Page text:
Now that I am a parent, I realize the work and dedication it took to pass this love onto us. I look back on the memories with great fondness but I know there was grumbling, complaining, and moodiness on occasion. As a parent now, I can see the simple yet great ways my dad and mom made it fun.
Being outside, enjoying the beauty of creation is one of my happy places. I want it to be that for my boys as well. I am learning that it takes planning, patience, and persistence to take kids into to outdoors. Here are some of the strategies I learned from my parents and am using with my own boys.
Make It Fun
This starts with trail/activity choice. I’ve found that a stream to play in or a hill to sled down goes a long ways in motivating my kids to get outside. Last Friday, we went snowshoeing. Most five and seven-year-olds will not appreciate a five or even a three-mile snowshoe loop. But, strap sleds to your pack, choose a trail with a great sledding hill a mile in, and you’ve got yourself a winner.
Also, when the going gets tough and the complaining starts, come prepared with a game to play. Our favorite is “I’m Going on a Lion’s Hunt.” We take turns telling what we will bring on a lion’s hunt. The kids love it, it distracts them and pretty soon we’ve arrived at our destination!
Getting outside with kids is not about the mileage. Set realistic goals that they can attain. This motivates them to want to keep getting out there. This can be a hard one for me. I’m a runner. It’s not uncommon for me to run eight miles in a day. A two-mile hike seems like nothing but it’s a big deal for my kids! I’ve had to shift my mindset away from how far or how fast we will go and slowdown.
When we were out snowshoeing, my five-year-old could not stay on the trail. He would wander off through the deep snow, getting stuck in tree wells and traipsing up the side of the mountain. At first it was cute, but then I found myself getting annoyed because his rabbit trails had slowed us to a tortoise pace. As I felt the frustration start to rise, I stopped, asked myself what my agenda was and realized that I was achieving it. He was in love with the outdoors.
It’s Okay to Bribe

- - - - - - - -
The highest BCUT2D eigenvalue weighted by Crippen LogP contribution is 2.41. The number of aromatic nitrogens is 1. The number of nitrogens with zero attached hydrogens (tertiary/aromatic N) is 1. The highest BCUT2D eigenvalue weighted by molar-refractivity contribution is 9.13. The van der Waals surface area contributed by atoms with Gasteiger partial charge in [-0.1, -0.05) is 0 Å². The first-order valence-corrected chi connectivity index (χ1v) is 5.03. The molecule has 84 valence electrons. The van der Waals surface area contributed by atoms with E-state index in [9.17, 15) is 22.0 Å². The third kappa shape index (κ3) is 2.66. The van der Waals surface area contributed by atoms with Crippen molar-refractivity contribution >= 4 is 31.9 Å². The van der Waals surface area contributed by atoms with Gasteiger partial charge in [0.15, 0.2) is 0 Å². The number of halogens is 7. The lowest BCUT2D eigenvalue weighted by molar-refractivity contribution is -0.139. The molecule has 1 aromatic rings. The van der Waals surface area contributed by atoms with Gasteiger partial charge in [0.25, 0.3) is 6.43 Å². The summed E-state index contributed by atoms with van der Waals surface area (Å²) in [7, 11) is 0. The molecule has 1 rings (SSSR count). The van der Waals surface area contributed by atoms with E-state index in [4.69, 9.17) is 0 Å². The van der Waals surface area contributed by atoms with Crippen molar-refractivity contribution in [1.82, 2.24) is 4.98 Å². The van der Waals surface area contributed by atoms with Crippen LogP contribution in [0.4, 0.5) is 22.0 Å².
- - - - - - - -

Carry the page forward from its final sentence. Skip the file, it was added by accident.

In most areas of our life, there are no bribes. We don’t have sticker charts or reward programs in our home. I have my reasons for it but I’m okay with bringing a bribe to the trail. In fact, one of my favorite memories growing up was the licorice my dad would pack to bribe us up the mountain. The licorice was a special treat, one of the few times we got it and to this day, I have a special love for soft licorice ropes. When we head out, I often pack is little surprise. I’ll give my kids a goal of making it up so many switchbacks or getting to a certain tree and when we make it, I give them a small candy or piece of licorice. These little bribes are great motivators when they’re about to give up and I hope they will remember them with the same fondness I do.
Have water, snacks, 1st Aid Kit, extra clothes, extra water, extra snacks. This isn’t the time for minimalist packing. Hungry, cold, bleeding kids are not happy kids. And don’t forget to pack for yourself. This is one I’m working on. We got half way up the trail last Friday before I realized I’d forgotten my coat. I was focused on making sure I had everything for the kids that I forgot about myself! So I’m writing this one for myself! Pack at home and double check at the trailhead!
Do you have any fun or practical tips you use to pass on the love of the outdoors to your kids? If you do, please share in the comments below. If you haven’t braved the outdoors with your kids yet, hopefully some of these tips will encourage you to do so this year!
Here is to a year of play, making memories, and passing on a love of the outdoors!